It is silly season, but even so I’m surprised at how the chugging issue has taken off. It’s got a fair chunk of coverage via the media and generated a rather pleasing set of supportive emails and messages for me.

What is absolutely bizarre, however, has been the response of the Public Fundraising Regulatory Authority (PRFA) who seem to have what can best be described as a bunker mentality. They are currently pushing the line that it’s all a set-up. In an article in Third Sector (registration required) the PRFA accused Wandsworth and Westminster of conspiring to orchestrate a campaign against chuggers:

Mick Aldridge, chief executive of the PFRA, said he suspected the two Tory-run councils were orchestrating a campaign against street fundraising.
“I suspect that formally or informally Westminster and Wandsworth have been conferring,” he said. A spokeswoman for Westminster denied this.

I’ll deny it too. The timing of our press release had far more to do with the fact I spent most of last week in Lincolnshire with a very poor internet connection and only approved it this week. There’s no recent mention of chuggers on Westminster Council’s website and I imagine they told journalists about their plans to take advantage of the publicity.

Perhaps the PRFA don’t realise two councils independently expressing concern – supported by huge numbers of residents – might actually be a sign their chuggers are a real problem and councils, quite rightly, want to do something about it.

Rather than portraying themselves as the victims, they should be thinking about the thousands of people who are victims of hassle, harassment and haranguing from chuggers on our high streets every day.

8 thoughts on “The chuggers strike back

  1. But James these lovely charities are untouchable they never do anything wrong. Mislead in their advertising – the NSPCC would never do that (! Bothering passers-by is now so central to the fund-raising efforts of many charities – they have to stop Councils defending their residents and visitors. The national charities have become just big businesses – sucking up local contracts that used to go to local charities (look at how much NCH now gets from statutory authorities including councils). Go get ’em!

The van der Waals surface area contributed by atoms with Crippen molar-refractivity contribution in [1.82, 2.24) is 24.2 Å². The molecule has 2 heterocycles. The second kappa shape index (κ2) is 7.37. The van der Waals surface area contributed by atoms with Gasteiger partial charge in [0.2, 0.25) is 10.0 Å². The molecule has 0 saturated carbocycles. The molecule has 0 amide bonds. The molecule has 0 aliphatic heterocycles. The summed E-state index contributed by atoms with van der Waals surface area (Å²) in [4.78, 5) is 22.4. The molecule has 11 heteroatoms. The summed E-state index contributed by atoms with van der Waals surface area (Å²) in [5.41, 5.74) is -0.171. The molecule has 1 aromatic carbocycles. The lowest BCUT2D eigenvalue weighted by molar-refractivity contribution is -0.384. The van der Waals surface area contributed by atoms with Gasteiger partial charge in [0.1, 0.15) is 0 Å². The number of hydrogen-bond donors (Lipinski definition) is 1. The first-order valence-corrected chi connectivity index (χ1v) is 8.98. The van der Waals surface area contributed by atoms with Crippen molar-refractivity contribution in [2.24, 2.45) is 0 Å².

2. Shall I tell you what I found bizarre councillor Cousins? It’s that, after one of your officials contacted us on July 17 to talk to us about fundraising in Tooting, and we then invited her to meet with us on 21 July, 27 July and then again 11 August (each time receiving a brush off), we only found out that you weren’t going to meet us (and it would seem never had any intention of doing so) though the media of council press office and the Standard newspaper.

    Your press release talks of having received an “unsatisfactory response” from the PFRA. What more did you expect after an initial contact than ‘lets get together and talk it over’? Seems like a satisfactory way to go about things to me. Or did you just expect us to say: ‘Oh of course councillor Cousins, we’ll do whatever you tell us to do?’

    BTW – I saw your Tweet where you said that PFRA had issued an “outrageous” press release that accused Wandsworth of lying about street fundraising. Perhaps your officials have not been keeping you in the loop. I can let you have the email stream where we three times asked for a meeting if this would help clarify the situation for you.